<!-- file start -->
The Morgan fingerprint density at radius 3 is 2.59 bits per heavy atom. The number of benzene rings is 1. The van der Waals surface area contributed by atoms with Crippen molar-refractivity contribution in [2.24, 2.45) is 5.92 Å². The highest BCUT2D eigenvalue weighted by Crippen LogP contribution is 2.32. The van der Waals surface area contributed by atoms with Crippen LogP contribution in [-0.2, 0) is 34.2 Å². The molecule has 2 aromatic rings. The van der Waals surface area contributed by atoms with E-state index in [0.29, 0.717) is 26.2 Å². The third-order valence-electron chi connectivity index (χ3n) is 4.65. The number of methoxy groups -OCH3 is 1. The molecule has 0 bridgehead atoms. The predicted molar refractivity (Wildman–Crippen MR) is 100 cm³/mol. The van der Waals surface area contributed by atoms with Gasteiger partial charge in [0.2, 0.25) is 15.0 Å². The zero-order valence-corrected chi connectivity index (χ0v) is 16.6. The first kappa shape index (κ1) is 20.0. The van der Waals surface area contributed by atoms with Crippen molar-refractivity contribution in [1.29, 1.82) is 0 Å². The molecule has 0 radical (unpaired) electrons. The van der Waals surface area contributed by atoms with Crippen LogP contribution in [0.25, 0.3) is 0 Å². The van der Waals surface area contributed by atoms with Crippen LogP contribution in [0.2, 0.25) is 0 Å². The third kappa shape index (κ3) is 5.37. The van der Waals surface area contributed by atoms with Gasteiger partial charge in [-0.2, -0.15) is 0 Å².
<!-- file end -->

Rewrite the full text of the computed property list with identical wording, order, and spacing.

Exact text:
The Morgan fingerprint density at radius 3 is 2.59 bits per heavy atom. The number of benzene rings is 1. The van der Waals surface area contributed by atoms with Crippen molar-refractivity contribution in [2.24, 2.45) is 5.92 Å². The highest BCUT2D eigenvalue weighted by Crippen LogP contribution is 2.32. The van der Waals surface area contributed by atoms with Crippen LogP contribution in [-0.2, 0) is 34.2 Å². The molecule has 2 aromatic rings. The van der Waals surface area contributed by atoms with E-state index in [0.29, 0.717) is 26.2 Å². The third-order valence-electron chi connectivity index (χ3n) is 4.65. The number of methoxy groups -OCH3 is 1. The molecule has 0 bridgehead atoms. The predicted molar refractivity (Wildman–Crippen MR) is 100 cm³/mol. The van der Waals surface area contributed by atoms with Gasteiger partial charge in [0.2, 0.25) is 15.0 Å². The zero-order valence-corrected chi connectivity index (χ0v) is 16.6. The first kappa shape index (κ1) is 20.0. The van der Waals surface area contributed by atoms with Crippen molar-refractivity contribution in [1.29, 1.82) is 0 Å². The molecule has 0 radical (unpaired) electrons. The van der Waals surface area contributed by atoms with Crippen LogP contribution in [0.25, 0.3) is 0 Å². The van der Waals surface area contributed by atoms with Crippen LogP contribution in [0.2, 0.25) is 0 Å². The third kappa shape index (κ3) is 5.37. The van der Waals surface area contributed by atoms with Gasteiger partial charge in [-0.2, -0.15) is 0 Å².